Over the weekend, I heard a message that has been marinating in my spirit. Louie Giglio spoke about living with purpose. He mentioned it was more important to live for significance than living for success. Success is measurable and finite, but significance lasts for eternity.
There was an accident in the Atlanta area that killed four young college girls. Louie’s message was about this accident. One of the families was directly linked to his church. The family he knew, the daughter had lived a life of significance in the time she had on earth – even though it was considered “short” in terms of the human experience. Louie pointed out that the time she had on earth in spiritual terms had a greater impact than anyone who had lived a long human experience with very little spiritual impact.
I have been thinking of that. In just another week or so, I will have another birthday. I am coming to terms that I may be out of the middle ground and more toward the end zone. If Jesus doesn’t come back, maybe I’ll have another thirty years or so. I hope living well will get me another five or ten years more. But if I am not living well at that age, I would rather be with Jesus than dwelling in this decaying, earthly body. After considering the message, I have a new end game plan. It’s not to live well in human experience; my goal is to live a life of spiritual significance through the human experience in the time that I have left. There’s just one problem with that. I don’t know how.
I picked up Beth Moore’s new book called Audacious. I started reading it Monday night. The first chapter was on vision. Oh Lord, not another book about vision! I have been searching for vision for years, and I still don’t have a clue. The chapter I read last night floored me. It may be the missing link to the life of significance. The chapter was on Peter and Jesus’ interaction on the beach after Jesus’ resurrection. The question “Do you love me?” is the title of this chapter, and it’s the question Beth posed to the reader about the relationship we have with Jesus. Can we honestly say we love Jesus?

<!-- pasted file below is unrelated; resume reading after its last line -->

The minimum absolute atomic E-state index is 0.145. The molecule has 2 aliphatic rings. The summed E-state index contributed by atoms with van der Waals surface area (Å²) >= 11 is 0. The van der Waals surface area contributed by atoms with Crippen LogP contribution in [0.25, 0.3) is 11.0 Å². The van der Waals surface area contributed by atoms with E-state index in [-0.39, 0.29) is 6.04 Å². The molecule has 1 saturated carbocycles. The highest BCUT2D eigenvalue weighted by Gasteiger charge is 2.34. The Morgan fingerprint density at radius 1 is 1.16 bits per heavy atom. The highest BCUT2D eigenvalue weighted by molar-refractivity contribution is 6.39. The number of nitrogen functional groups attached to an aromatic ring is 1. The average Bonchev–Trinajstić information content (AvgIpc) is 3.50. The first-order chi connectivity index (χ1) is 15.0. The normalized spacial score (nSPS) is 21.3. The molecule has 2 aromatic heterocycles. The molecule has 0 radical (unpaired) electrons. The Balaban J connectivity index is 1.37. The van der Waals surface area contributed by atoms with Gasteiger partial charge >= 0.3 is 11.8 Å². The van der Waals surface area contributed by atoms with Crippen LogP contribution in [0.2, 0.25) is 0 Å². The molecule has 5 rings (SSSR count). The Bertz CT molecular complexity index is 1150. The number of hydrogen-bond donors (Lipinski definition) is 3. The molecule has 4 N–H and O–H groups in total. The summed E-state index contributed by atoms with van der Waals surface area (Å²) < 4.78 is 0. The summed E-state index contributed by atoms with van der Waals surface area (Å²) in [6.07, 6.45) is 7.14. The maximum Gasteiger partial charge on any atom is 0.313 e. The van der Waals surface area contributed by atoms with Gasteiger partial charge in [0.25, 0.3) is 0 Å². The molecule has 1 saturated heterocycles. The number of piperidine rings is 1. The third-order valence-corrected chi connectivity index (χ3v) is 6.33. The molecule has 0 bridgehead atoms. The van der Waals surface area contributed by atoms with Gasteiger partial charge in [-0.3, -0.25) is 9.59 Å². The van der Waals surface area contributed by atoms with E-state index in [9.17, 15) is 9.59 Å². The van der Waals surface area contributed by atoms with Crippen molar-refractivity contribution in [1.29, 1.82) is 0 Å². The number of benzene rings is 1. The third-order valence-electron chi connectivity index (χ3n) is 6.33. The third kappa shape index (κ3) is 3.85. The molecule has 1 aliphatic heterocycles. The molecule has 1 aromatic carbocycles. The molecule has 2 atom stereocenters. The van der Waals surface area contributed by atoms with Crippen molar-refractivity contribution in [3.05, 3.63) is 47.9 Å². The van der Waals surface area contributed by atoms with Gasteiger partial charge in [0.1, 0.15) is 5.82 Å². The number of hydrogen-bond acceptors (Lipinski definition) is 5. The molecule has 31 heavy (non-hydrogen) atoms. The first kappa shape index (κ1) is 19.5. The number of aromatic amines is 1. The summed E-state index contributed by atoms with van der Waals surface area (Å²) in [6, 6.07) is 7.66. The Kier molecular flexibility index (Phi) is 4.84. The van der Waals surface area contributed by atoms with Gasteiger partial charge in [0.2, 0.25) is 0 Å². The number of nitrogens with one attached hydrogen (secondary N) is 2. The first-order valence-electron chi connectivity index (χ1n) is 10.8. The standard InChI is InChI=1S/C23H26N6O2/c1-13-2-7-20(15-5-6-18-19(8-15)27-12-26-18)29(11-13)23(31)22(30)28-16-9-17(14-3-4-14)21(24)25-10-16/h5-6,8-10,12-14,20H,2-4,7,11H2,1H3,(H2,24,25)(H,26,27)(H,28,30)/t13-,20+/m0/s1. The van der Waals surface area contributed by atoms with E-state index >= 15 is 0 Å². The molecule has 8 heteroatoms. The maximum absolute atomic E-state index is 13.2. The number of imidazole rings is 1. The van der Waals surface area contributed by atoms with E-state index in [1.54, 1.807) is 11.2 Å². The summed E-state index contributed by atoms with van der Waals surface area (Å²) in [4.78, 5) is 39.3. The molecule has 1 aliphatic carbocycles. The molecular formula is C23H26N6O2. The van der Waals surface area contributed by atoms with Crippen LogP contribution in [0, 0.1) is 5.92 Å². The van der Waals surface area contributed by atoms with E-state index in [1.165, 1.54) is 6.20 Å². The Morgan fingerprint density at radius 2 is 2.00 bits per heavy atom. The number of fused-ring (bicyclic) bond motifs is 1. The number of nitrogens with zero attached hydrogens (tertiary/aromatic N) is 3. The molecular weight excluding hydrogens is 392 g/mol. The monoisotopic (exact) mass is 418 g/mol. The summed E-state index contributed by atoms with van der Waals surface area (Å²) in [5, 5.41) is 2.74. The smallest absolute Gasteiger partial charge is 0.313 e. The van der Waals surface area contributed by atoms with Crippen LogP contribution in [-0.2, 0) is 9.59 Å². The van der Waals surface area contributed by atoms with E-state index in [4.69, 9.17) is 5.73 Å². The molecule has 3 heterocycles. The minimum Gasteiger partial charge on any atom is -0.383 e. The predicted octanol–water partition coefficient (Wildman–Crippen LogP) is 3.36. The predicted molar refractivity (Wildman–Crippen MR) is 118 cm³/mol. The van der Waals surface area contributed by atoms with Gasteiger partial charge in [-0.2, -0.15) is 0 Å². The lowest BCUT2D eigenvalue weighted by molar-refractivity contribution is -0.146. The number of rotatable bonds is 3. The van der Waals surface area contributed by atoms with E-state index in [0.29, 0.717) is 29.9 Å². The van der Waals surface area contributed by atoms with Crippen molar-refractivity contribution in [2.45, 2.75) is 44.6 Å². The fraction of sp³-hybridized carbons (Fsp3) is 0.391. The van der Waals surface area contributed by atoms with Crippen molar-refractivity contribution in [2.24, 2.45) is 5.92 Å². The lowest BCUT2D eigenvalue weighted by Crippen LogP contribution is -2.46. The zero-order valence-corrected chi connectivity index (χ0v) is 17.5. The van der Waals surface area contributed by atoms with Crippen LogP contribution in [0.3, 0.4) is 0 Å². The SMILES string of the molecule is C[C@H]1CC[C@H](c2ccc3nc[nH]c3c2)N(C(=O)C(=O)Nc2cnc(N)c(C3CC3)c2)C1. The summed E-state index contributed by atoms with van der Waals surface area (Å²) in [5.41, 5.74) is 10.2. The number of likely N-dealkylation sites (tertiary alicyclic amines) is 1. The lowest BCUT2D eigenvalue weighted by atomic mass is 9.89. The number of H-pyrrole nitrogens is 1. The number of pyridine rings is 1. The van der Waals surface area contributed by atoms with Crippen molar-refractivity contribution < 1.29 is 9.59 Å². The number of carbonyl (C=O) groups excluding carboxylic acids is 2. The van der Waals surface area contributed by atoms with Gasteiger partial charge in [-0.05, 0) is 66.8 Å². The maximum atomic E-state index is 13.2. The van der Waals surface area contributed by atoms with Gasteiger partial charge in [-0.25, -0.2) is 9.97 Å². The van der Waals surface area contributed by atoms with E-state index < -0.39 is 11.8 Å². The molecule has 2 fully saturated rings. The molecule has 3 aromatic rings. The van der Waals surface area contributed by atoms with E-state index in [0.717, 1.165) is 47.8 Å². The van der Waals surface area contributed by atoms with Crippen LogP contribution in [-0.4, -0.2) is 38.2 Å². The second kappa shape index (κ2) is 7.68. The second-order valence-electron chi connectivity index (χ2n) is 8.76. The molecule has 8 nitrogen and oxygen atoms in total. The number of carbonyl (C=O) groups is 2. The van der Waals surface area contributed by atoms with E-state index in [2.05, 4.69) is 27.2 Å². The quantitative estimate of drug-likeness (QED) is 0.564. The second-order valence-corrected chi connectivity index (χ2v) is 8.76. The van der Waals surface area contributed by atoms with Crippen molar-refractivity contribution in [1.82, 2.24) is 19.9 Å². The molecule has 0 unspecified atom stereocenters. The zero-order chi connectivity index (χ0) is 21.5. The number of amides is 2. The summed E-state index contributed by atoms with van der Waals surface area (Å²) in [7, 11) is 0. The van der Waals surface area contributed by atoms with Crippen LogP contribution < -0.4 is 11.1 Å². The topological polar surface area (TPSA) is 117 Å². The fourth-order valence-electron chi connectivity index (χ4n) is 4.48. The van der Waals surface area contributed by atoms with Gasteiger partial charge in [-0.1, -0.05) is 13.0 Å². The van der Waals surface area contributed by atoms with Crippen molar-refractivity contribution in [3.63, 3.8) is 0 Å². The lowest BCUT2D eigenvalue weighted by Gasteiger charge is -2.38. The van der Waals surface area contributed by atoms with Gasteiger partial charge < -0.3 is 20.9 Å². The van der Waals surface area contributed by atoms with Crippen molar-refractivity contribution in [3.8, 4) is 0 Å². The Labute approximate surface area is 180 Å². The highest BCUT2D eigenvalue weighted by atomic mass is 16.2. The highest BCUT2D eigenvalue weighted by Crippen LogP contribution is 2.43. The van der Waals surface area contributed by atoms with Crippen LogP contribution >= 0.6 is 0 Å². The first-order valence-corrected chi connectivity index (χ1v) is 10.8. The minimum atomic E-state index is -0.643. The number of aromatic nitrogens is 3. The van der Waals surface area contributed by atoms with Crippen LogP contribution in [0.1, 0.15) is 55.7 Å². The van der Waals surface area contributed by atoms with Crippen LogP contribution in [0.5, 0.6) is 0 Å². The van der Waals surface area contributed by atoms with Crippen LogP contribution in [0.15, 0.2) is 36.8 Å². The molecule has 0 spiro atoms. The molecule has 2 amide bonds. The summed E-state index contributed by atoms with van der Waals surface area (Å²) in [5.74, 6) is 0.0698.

The last few weeks, I have been considering this love angle. The term we use for love has been watered down. Sure I love Him. But do I have a passionate, deep abiding kind of love? Do I have a love like one who falls in love in a new relationship? Jesus called out the ones in Revelation to the church in Ephesus who had forsaken their first love (Revelation 2:4). He called out those who were lukewarm toward Him in Revelation 3. The church at Laodicea were rich in human terms but were spiritually poor. To the ones in Sardis, He issued a “wake up” call. To the church in Philadelphia, He said He opened a door no one can close. To those who overcome, He will give righteous clothes to wear; a pillar in His temple; a place on the throne with Him. It is a matter of opening our hearts to Him and to fall back in love with Him.
Full disclosure: I have never been in love with anyone. I have been in lust many times, but that’s a totally different feeling. I haven’t been married. I don’t have children. I have parents and sisters whom I love but a passionate love, no. Would I give my life for them, yes – I think I would; I hope I would – it’s never come up though; it’s an untested theory. But this Jesus thing is an issue. It’s the missing link to my passionate, significant life. It’s the warning from Revelation that I have to take to heart. Jesus told all the churches in Revelation to have ears to hear what the Spirit says to the churches.
The church and Jesus is represented by a marriage. The church is the bride; Jesus is the groom. We are to love like that. We are to fall in love with Him like a future wife falls for the future husband. It’s the deep abiding love like one who can’t stand to be away from the love of their life. It’s a love that aches when they are apart. Do you love Jesus like that? My heart has been stirred to love like that. Has yours? Beth says it will propel us toward the vision. It’s the missing link to the life of significance. Love changes everything.
Either way, Christ’s love controls us. Since we believe that Christ died for all, we also believe that we have all died to our old life. He died for everyone so that those who receive his new life will no longer live for themselves. Instead, they will live for Christ, who died and was raised for them. 2 Corinthians 5:14-15 (NLT)